I'm an ad guy and I've grown up in production. TV ads, videos, websites.  All that stuff.  But what I really love is helping people make things.  When I came across this story, I knew that this was something that really needed to be told.  That is why I have jumped in with both feet.   The people in the production community and ad community here in Boston have been so incredible thus far.  I am very lucky to be around these people.  I know it sounds lame to say it, but I am still in this business because of the caliber of the people it attracts.    

I live just north of Boston, in Billerica, Massachusetts. The real joy in my life is my family.  I'd put a picture of my wife up here, but she would kill me.  

DIRECTOR OF PHOTOGRAPHY

MAX ESPOSITO

MAX ESPOSITO

Max is just old enough to remember editing video using VHS tape decks but too young to have a true appreciation for the phrase "cutting room floor." He's successfully circumnavigated the pressures of having a nine to five by freelancing as a filmmaker in Boston working primarily with Mullen and Element Productions. He's reassured his mom that things will be okay, showing her videos he's directed for Google, Velcro, Panera, Foxwoods and Adidas. His mother concedes those video look a bit more professional than the high school track team highlight reels he used to make. Needless to say, although his mother is no longer watching him compete in Division I Track and Field at Boston University, she seems to enjoy dressing up for film festivals and occasionally seeing his work on the New York Times or Sports Illustrated websites. 

 

In addition, Max taught an Intro to Visual Journalism class required for all journalism majors at Boston University in the Fall of 2013. In the last couple of years, he's won bronze and silver Hatch Awards and an OMMA Award in the advertising world with Mullen and in the documentary world he co-directed the short doc, The Druid City, an official selection for the Sidewalk Film Festival in Birmingham, AL, the Boston International Film Festival, and winner of the Redstone Film Festival.

COMPOSER

CHAD CANNON

CHAD CANNON

Chad is a Los Angeles-based composer and orchestrator. He has co-composed music with Ye Xiaogang, one of China’s best-known composers, and has worked with Conrad Pope on orchestrations for OSCAR (c) winners Howard Shore and Alexandre Desplat. The founder of the Asia/America New Music Institute (AANMI), Chad is fluent in Japanese and has led contemporary music events in Thailand, Vietnam, China, Japan, and South Korea. He works closely with UN Messenger of Peace, Midori, on her outreach projects worldwide, including recent projects in Myanmar and Bangladesh. He holds degrees in music from Harvard and Juilliard.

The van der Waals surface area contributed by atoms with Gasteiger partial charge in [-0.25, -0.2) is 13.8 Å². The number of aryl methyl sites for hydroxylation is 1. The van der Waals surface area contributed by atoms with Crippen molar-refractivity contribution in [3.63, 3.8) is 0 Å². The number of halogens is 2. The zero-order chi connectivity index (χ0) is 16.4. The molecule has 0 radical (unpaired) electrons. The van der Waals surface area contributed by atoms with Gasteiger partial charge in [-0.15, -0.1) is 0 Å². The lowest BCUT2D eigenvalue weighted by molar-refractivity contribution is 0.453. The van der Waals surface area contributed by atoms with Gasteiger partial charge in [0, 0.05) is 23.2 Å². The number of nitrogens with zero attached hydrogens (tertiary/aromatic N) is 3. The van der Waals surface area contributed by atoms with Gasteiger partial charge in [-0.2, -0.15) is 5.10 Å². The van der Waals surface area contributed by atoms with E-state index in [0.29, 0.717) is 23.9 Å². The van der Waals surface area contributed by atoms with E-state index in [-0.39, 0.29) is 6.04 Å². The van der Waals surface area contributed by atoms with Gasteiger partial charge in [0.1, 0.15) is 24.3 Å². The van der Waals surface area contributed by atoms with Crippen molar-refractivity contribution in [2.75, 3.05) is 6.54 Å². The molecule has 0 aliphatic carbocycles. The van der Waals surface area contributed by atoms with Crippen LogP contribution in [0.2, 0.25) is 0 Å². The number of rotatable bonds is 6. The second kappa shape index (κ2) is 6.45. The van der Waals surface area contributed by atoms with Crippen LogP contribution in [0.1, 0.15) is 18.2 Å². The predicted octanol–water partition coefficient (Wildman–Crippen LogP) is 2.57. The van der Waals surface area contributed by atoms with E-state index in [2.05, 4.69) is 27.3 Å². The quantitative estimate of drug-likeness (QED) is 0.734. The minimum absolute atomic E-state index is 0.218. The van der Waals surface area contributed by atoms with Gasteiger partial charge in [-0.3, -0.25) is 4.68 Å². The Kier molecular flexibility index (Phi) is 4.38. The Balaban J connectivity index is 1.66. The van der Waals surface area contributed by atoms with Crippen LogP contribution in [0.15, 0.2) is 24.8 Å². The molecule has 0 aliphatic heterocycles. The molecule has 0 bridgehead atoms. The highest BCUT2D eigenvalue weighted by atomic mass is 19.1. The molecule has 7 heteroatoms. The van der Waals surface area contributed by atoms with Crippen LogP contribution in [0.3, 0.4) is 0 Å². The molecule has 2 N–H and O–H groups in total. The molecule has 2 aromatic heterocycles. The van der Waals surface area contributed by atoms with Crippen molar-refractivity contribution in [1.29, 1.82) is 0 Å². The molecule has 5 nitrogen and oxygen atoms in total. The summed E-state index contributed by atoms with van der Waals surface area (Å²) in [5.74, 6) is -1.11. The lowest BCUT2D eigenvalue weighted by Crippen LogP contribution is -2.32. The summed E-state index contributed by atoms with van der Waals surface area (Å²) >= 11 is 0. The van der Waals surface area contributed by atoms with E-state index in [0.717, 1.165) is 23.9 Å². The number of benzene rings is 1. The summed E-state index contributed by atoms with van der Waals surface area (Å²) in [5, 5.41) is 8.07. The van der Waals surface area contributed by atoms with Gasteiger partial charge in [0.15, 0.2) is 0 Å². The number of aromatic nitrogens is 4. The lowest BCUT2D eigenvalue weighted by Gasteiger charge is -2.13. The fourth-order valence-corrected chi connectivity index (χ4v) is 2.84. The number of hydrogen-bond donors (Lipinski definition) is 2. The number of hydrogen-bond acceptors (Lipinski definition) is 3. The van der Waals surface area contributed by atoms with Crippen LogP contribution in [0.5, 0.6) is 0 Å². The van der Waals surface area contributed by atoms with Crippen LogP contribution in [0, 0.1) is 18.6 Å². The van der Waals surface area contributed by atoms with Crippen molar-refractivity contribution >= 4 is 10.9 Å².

LYRICS AND VOCALS

CHAD CANNON

MAI FUJISAWA

Born in Tokyo, singer and lyricist Mai Fujisawa made her debut on screen at age 4, singing Nausicca Requiem, from the soundtrack to Studio Ghibli’s first-ever film, Nausicaa of the Valley of the Wind, written by her father, composer Joe Hisaishi. In 2012, she sang the opening theme of Harry Potter and the Deathly Hallows - Part II, by Alexandre Desplat. Other titles recognized nationally in Japan include Clouds Above the Hill, about the Meiji Restoration, and Ojarumaru. Recently she was named a goodwill ambassador for NAkano City, in Nagano Prefecture, a role that focuses on the revitalization of rural towns through music.

SHAKUHACHI

KOJIRO UMEZAKI

Noted by The New York Times as a “virtuosic, deeply expressive shakuhachi player and composer,” Kojiro performs regularly with the GRAMMY nominated Silk Road Ensemble with whom he appears on multiple recordings including Off the Map and A Playlist Without Borders. Born to a Japanese father and a Danish mother, Kojiro grew up in Tokyo. He is a composer of electro-acoustic works, and a technologist with interests in integrating global musical practices with electronics. He is Associate Professor at University of California - Irvine.